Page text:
Among the 22 political parties who were represented at the forum held within the meeting hall of the Office of government whip in the House of People’s Representatives (HPR), 20 of them have submitted alternative frameworks for dialogue and discussion on various issues.

The political parties had last month submitted detailed propositions on 12 main issues to the House.

Aims of the discussion or dialogue, participants, number of representatives to be included and forum of dialogue and discussion are among the issues inculcated within the frameworks.

Voting and ways on passing of decisions, agenda setting and ways to submit one, ways of using the media and methods of representing speakers on the media, also the issues included in the propositions.

Chairing a dialogue, the issue of members and independent observers of forum of political parties, ethics and discipline, administration and logistics and places of meeting are raised in a detailed manner within the frameworks.

The parties have a democratically elected five representatives that briefed the media on different issues.

Members of the Committee told the media that the political parties have reached an agreement for EPRDF to chair today’s discussion on the proposed frameworks.

The parties have selected seven representatives that can meet to prepare draft framework for political dialogue and discussion.

The parties also have reached on consensus to abruptly discuss the draft and conduct dialogues on its implementation and other related matters.

They also have indicated that it is vital to have a mutual stand on agreed up on issues and discuss points of departure in the future.

The dialogues and discussions scheduled to be conducted in the future shall be chaired by a body to be mutually decided.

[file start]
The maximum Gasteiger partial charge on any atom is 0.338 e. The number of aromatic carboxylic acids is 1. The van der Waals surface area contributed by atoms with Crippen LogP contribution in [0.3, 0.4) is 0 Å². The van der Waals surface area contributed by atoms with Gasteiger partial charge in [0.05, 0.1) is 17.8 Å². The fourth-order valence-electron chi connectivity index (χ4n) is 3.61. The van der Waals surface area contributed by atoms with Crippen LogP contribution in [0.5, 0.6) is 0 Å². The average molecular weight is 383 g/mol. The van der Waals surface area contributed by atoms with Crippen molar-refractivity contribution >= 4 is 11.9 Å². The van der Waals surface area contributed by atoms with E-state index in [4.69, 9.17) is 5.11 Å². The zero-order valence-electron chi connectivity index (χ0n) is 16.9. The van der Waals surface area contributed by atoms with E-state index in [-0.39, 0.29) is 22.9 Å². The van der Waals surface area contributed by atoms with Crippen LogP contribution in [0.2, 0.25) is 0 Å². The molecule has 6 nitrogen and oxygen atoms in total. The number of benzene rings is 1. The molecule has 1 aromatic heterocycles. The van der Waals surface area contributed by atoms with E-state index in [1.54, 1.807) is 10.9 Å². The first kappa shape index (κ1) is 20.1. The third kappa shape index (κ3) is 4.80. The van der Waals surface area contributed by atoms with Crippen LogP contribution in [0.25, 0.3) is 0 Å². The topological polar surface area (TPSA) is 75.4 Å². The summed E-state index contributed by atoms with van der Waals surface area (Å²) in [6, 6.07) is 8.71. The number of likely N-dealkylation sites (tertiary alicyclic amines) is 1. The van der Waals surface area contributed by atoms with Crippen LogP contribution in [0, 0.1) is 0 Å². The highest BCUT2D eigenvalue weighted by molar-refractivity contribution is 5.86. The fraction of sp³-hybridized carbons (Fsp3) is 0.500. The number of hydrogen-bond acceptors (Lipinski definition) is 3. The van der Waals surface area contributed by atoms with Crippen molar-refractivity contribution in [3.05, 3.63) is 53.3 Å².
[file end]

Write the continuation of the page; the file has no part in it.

The establishment of a committee for the use of media by the parties is necessitated on the disparity of information dispatched by different bodies in the past, Walta learnt.


15.2.2017 In-depth reform enables Oromia identify problems. Walta Information Center, ENA

The in-depth reform held in Oromia regional state has enabled the state to identify major problems related to governance the public has been facing, communication bureau of the regional government said.

The in-depth reform could give immediate response to public needs and meet ever-increasing demands and interest of the public on social, economic and political spheres, bureau head Addisu Arega said.

Since it is important to make accountable the individuals who are responsible for the problems, Addisu said that activities are being underway to take legal and political measures on the perpetrators.

According to him, some 18,160 leaders at the woreda and kebele levels have fired from their positions.

The reform has completed successfully by setting directions that would help to meet demands of the public, Addisu added.